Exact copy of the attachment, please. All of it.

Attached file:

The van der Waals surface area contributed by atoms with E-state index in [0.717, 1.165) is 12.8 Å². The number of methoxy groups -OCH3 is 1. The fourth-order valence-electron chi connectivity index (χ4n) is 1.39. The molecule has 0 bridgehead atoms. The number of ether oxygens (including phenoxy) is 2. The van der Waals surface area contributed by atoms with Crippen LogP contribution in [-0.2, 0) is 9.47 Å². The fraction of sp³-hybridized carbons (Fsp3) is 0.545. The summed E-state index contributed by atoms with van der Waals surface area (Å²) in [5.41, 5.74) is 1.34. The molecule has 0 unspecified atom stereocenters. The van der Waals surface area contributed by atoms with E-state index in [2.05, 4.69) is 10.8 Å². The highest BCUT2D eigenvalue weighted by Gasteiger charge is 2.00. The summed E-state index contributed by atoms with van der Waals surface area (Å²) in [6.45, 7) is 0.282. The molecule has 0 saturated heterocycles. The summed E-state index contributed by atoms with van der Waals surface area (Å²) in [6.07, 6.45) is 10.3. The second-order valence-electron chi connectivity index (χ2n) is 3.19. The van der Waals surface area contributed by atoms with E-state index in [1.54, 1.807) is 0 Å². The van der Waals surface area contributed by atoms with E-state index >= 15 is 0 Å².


The van der Waals surface area contributed by atoms with E-state index in [0.717, 1.165) is 12.8 Å². The number of methoxy groups -OCH3 is 1. The fourth-order valence-electron chi connectivity index (χ4n) is 1.39. The molecule has 0 bridgehead atoms. The number of ether oxygens (including phenoxy) is 2. The van der Waals surface area contributed by atoms with Crippen LogP contribution in [-0.2, 0) is 9.47 Å². The fraction of sp³-hybridized carbons (Fsp3) is 0.545. The summed E-state index contributed by atoms with van der Waals surface area (Å²) in [5.41, 5.74) is 1.34. The molecule has 0 unspecified atom stereocenters. The van der Waals surface area contributed by atoms with E-state index in [2.05, 4.69) is 10.8 Å². The highest BCUT2D eigenvalue weighted by Gasteiger charge is 2.00. The summed E-state index contributed by atoms with van der Waals surface area (Å²) in [6.45, 7) is 0.282. The molecule has 0 saturated heterocycles. The summed E-state index contributed by atoms with van der Waals surface area (Å²) in [6.07, 6.45) is 10.3. The second-order valence-electron chi connectivity index (χ2n) is 3.19. The van der Waals surface area contributed by atoms with E-state index in [1.54, 1.807) is 0 Å². The van der Waals surface area contributed by atoms with E-state index >= 15 is 0 Å².